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Name: John Eyres
Graduation year: 1999
Major: Justice Studies Ph.D. Program
What's your current job and what do you do there?
I'm the director of the Health Office for the US Agency for International Development (USAID) in Vietnam. From our offices in Hanoi I manage a team of 20 Americans and Vietnamese professionals who work hand in hand with the Vietnamese government to address some of the most challenging health issues and to strengthen the health system. As one of five US government agencies that comprise the US President's Emergency Plan for AIDS Relief (PEPFAR) in Vietnam, the USAID Health Office manages comprehensive HIV prevention, care and treatment programs. We have imported anti-retroviral (ARV) drugs to provide HIV treatment for more than 50,000 Vietnamese living with HIV and have supported the introduction of methadone to treat heroin addiction and prevent the spread of HIV. The USAID Health Office also manages a strong Emerging Pandemic Threats (EPT) program that works with the Vietnamese Ministry of Health and Ministry of Agriculture and Rural Development to prevent, detect and respond to disease threats such as Avian Influenza.
How does language and culture help you succeed in your career?
My language skills were especially important in securing my first work experiences in Vietnam, first with the UN Office on Drugs and Crime, UNICEF and then USAID. When I joined the foreign service I was able to test out of Vietnamese language when many colleagues needed to spend six months at language school in Washington D.C. Beyond that, Vietnam is a complex country with regional and cultural differences from the mountainous Northwestern provinces bordering China to Hanoi in the Red River Delta, Hue and the central provinces to Ho Chi Minh City and the Mekong Delta. Speaking Vietnamese is a tremendous benefit when meeting with local leaders and understanding the particular needs of a province, city or village. Being able to carry out a conversation with a provincial department of health colleague or commune health worker builds trust and it often allows me insights into situations not readily understood by foreign colleagues who need to rely on interpretation.
Did you study abroad? If so, can you speak about your experience?
After studying Vietnamese language with Co Le Pham Thuy-Kim for three years at ASU I received a scholarship to attend the Vietnamese Advanced Summer Institute (VASI) in Hanoi in the summer of 1998. For a group of American college students the contrast between American and Vietnamese educational institutions was intense. Used to chilled ASU classrooms, we spent our time studying in an old French colonial building on Pham Ngu Lao street that was formerly the Ecole Française d’Extreme-Orient. The teachers were very dedicated and stressed not just the language, but the importance of history and culture to the development of the language. I still remember one instructor, Mr. Khoi, explaining that the Vietnamese term for country (dat nuoc) was composed of "land" and "water" and the importance of the land and water to the Vietnamese. And culture was equally important to our lessons, with incredible opportunities to learn about Hanoi, local food, Vietnamese opera, and to visit Vietnamese cultural heritage sites like Hue and Ha Long Bay. Based on these experiences at ASU and in Hanoi I received a Fulbright fellowship to research my dissertation in Hanoi throughout 1998 and 1999.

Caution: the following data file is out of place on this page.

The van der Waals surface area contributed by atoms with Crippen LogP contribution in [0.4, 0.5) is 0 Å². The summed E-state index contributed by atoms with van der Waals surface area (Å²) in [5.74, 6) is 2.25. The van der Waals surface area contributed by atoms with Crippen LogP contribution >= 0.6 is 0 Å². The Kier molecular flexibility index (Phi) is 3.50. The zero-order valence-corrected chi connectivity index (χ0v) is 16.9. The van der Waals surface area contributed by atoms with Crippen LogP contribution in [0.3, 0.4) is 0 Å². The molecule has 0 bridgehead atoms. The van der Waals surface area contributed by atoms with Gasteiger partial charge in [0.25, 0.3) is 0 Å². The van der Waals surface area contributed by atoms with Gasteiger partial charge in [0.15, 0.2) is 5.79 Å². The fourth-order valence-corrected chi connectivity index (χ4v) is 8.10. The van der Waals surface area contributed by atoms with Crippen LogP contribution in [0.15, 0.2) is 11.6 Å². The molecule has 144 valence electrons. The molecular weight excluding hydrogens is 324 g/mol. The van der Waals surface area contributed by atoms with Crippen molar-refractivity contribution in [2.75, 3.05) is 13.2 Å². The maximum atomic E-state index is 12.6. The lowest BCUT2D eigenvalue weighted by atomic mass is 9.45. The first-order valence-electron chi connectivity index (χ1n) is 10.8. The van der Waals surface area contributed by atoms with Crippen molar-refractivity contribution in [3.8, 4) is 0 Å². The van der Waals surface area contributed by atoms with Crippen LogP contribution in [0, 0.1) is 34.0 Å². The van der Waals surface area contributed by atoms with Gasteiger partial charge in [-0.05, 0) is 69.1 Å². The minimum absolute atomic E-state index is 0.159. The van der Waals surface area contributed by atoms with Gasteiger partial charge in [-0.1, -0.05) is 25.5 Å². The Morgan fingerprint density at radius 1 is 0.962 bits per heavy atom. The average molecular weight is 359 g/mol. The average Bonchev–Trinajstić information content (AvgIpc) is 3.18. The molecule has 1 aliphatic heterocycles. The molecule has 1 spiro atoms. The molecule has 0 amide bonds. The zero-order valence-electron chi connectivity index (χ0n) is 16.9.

How did ASU and the language program at SILC prepare you for your future?
I wouldn't say that studying Vietnamese prepared me for my future as much as it was one step in a series of decisions that dramatically shaped what I am doing today. In 1994 I started my doctoral program at ASU with every intention of becoming a college professor. Looking through the course catalog one day I saw that ASU offered Vietnamese language and I thought it would be interesting to audit a semester. But the class was so interesting and Co Kim clearly cared about her teaching, so I continued for three years. If I hadn't elected to try Vietnamese; if the course hadn't been interesting; if I hadn't been introduced to Hanoi through VASI, I wouldn't be in Hanoi managing the USAID Vietnam Health Office today.
What was your favorite thing about learning a language?
The reason that I studied Vietnamese at ASU for three years was because we had an interesting group of students and a dedicated professor who spared no effort to make sure the class was enjoyable as well as educational. Lessons covered many aspects of Vietnamese society, culture, history and situations. In my perspective the experiences Co Kim organized in the Vietnamese community were equally as instructive as those in the classroom. From visits to Lee Lee Asian grocery store in Mesa to learn about cooking, to invitations to participate in local Tet festivals in the Vietnamese community, to the end of semester exams which Co Kim hosted in her home (followed by Vietnamese food) the cultural aspects were my favorite.